The next sub head to which I want to refer is F (4)—Scholarships in Agriculture, etc. A number of scholarships in agriculture, horticulture and dairy science are granted annually by the Department. The scholarships in agriculture and horticulture are tenable at University College, Dublin, and the scholarships in dairy science at University College, Cork. There are usually 20 scholars provided for. They receive free tuition, and a maintenance allowance of £64 3s. 4d. per session. They also get a free railway voucher when going on vacation and on returning when the holidays are over. As regards the training of instructors in horticulture, for which £700 is provided, the purpose of the sub-head is to qualify young men in horticulture who are afterwards open for employment by county committees of agriculture or in similar posts. Four men complete their training each year and these are replaced by other scholarship holders.
Sub-head G (1)—Improvement of Milk Production-is connected with cow-testing associations. There are about 200 cow-testing associations in the country at the moment, and about 50,000 cows are under test. Members of the associations are required to enter for tests all the dairy cows, pedigree and non-pedigree, in their herds. The income of each association includes the following:—(a) a fee of 2/- for each member in respect of each cow of his under test; (b) a grant of 4/- from the Department in respect of each cow under test; (c) a grant of £26 10s. from the Department to supplement the salary paid by the association to its supervisor, plus 1/- for each cow under test in excess of 250 cows. These societies are also helped by the county committees of agriculture. The committees of agriculture make allocations of funds for the purchase of the requisite initial milk-testing and tattooing apparatus and materials for the use of cow-testing associations.
The next sub-head to which I should like to refer is G (3)—Fertilisers Subsidies—for which £500,000 is provided. The provision for subsidies on imports of phosphates and pyrites and on Avoca pyrites, as already mentioned, is approximately £100,000 more than last year. A manufacturing programme for the production in the 1944 season of the same quantities of subsidised artificial fertilisers as were distributed during the 1943 season has been approved. The analyses and prices of the fertilisers will be the same as they were in 1943. The quantities of pyrites and phosphates already imported, together with the probable production of Clare phosphates, will be sufficient to complete the programme. There will, therefore, be available for distribution this year 31,000 tons of 30 per cent. superphosphate on the same basis as last year and 18,000 tons of compound fertilisers having an analysis of 20 per cent. soluble phosphate, 2 per cent. citric soluble phosphate, 2 per cent. insoluble phosphate, 2½ per cent. nitrogen and 1 per cent. potash. It is proposed to reserve 14,000 tons of this fertiliser for the beet crop, 2,950 tons for the production of seed potatoes, 450 tons for root seed production and 600 tons for unemployed allotment holders. There will also be available 3,800 tons of potato fertiliser having an analysis of 14 per cent. soluble phosphate, 2 per cent. citric soluble phosphate and 5 per cent. nitrogen for the poorer districts adjacent to the western seaboard. The retail selling prices of the fertilisers will be £13 per ton for 30 per cent. superphosphate and £14 per ton for compound fertilisers and potato fertilisers, ex railway or canal station, nearest to the premises of the vendor.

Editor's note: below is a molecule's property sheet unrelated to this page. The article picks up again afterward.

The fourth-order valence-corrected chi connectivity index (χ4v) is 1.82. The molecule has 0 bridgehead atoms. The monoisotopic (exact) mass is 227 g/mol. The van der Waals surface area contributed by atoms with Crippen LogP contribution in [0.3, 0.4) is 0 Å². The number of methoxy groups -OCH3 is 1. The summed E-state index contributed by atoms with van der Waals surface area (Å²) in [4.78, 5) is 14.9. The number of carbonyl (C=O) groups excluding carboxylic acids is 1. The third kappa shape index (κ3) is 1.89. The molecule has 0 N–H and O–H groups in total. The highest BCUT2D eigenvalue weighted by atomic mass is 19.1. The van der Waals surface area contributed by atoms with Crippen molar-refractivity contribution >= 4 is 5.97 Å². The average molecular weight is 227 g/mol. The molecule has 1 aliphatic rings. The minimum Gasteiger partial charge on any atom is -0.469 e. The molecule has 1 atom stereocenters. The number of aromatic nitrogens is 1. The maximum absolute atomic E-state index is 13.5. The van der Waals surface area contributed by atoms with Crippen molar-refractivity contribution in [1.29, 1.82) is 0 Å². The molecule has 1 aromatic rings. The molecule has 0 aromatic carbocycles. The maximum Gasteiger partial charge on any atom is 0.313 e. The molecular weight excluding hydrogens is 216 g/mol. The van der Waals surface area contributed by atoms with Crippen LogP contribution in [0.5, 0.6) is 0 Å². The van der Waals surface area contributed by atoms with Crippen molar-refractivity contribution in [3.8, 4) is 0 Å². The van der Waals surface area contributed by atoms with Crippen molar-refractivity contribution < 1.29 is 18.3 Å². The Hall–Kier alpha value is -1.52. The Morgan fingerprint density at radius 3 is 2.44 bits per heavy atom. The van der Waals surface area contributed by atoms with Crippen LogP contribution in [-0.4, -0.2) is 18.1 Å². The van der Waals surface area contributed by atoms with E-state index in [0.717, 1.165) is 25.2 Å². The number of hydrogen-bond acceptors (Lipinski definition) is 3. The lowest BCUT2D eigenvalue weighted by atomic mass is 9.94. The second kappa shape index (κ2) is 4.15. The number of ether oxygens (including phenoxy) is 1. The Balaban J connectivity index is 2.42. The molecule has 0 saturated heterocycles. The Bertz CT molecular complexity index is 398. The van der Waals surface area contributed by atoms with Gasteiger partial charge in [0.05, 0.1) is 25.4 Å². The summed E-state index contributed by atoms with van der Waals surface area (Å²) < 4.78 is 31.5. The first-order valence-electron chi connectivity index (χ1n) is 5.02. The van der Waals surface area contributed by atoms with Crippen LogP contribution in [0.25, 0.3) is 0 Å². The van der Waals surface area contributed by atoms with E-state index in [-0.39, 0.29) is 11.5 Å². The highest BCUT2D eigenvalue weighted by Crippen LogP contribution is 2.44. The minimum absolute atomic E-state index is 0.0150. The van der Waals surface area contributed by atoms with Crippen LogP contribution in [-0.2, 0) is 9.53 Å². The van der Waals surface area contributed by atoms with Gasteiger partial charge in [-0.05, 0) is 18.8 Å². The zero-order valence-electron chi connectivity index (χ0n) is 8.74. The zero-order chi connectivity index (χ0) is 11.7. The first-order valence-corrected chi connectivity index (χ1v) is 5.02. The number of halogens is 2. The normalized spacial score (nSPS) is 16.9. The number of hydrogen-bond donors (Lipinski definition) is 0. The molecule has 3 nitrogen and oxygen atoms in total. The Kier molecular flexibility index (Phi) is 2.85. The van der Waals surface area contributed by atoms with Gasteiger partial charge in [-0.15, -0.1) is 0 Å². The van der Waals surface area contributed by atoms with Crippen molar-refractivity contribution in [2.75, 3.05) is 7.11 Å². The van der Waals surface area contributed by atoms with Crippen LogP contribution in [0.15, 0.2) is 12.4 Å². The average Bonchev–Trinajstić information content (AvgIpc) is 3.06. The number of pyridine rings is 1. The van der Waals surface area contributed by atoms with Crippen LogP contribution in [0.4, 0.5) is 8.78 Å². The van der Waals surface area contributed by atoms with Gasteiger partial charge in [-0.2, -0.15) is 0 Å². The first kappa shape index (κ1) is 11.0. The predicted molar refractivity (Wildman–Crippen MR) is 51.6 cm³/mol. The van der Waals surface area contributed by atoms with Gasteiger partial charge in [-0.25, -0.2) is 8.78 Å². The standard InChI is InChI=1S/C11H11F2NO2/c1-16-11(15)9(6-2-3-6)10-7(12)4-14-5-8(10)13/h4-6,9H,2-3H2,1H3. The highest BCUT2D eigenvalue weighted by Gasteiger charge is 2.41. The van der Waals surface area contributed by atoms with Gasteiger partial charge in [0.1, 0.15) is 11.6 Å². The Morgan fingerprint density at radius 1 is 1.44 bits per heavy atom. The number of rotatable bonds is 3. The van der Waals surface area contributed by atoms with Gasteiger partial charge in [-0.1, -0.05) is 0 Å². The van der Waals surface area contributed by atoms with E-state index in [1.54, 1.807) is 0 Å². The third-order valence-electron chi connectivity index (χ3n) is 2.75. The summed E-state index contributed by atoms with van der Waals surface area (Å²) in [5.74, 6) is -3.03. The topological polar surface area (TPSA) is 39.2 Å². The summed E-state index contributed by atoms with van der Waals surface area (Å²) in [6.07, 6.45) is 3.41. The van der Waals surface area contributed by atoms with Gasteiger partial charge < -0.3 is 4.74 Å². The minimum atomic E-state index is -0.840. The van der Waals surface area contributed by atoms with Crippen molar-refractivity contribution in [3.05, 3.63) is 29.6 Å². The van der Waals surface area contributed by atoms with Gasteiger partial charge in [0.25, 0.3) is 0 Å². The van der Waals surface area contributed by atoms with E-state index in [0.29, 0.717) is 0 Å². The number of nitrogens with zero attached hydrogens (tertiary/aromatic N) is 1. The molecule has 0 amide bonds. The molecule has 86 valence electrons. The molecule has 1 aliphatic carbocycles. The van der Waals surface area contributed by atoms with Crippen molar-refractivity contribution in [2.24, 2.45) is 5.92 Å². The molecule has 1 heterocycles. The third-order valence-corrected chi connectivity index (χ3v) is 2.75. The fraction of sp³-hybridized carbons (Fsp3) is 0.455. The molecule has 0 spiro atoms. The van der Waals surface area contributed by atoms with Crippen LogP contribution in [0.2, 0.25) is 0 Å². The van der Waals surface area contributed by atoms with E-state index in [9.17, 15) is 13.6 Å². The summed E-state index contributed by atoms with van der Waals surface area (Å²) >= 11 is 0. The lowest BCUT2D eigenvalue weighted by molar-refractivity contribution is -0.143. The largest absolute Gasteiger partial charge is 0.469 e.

I should like to mention that advantage is being taken at the moment by certain people of the present scarcity of fertilisers to sell spurious products as fertilisers at high prices. In order to put an end to this practice, an Emergency Powers Order has been made which (a) prohibits the manufacture of fertilisers (except kelp) save under licence, and (b) requires the seller of a fertiliser, other than seaweed, farmyard manure and kelp, to give to the purchaser a full statement of analysis. The Order will, of course, carry the usual penalties.
We pass on to sub-head H—Grants to County Committees of Agriculture. The normal grant here, that is the grant on a £ for £ basis of the rate struck in the county, is £112,200. There is then a special temporary grant of £2,500, and a special grant to provide lime for agricultural purposes amounting to £75,000. There is an increase in the first and in the third case, and a decrease in the second case. Every county must strike a rate of 2d. in the £ for county committee purposes, but they are authorised to strike more than 2d. A rate of 2d. in the £ would bring in approximately £73,000, and the difference between that figure and the £112,000 provided shows that the great majority of counties are striking more than the minimum rate at the moment. The special temporary grant is for distribution amongst such committees as are in urgent need of financial assistance. There are a few counties which find it very hard to make ends meet. The poorer counties are not able to raise sufficient money for this purpose, and they get a special grant. The special grant to provide lime for agricultural purposes has been provided each year for a number of years back. I am sure Deputies are aware of how the scheme works. The county committee advertises for tenders for the supply of lime, and selects what the committee believes to be the best tenders in a particular county. Then the county committee is enabled by this grant to sell lime to the farmers below cost believes to be the best tenders in a particular county. Then the county committee is enabled by this grant to sell lime to the farmers below cost price. In that way, more lime is being used than otherwise would be used. The costs are higher this year than they were last year, and I felt that we should try to make it easier on the farmer by meeting at least some of those high costs. For that reason there is a little bit more given for lime this year than last year to meet those extra costs.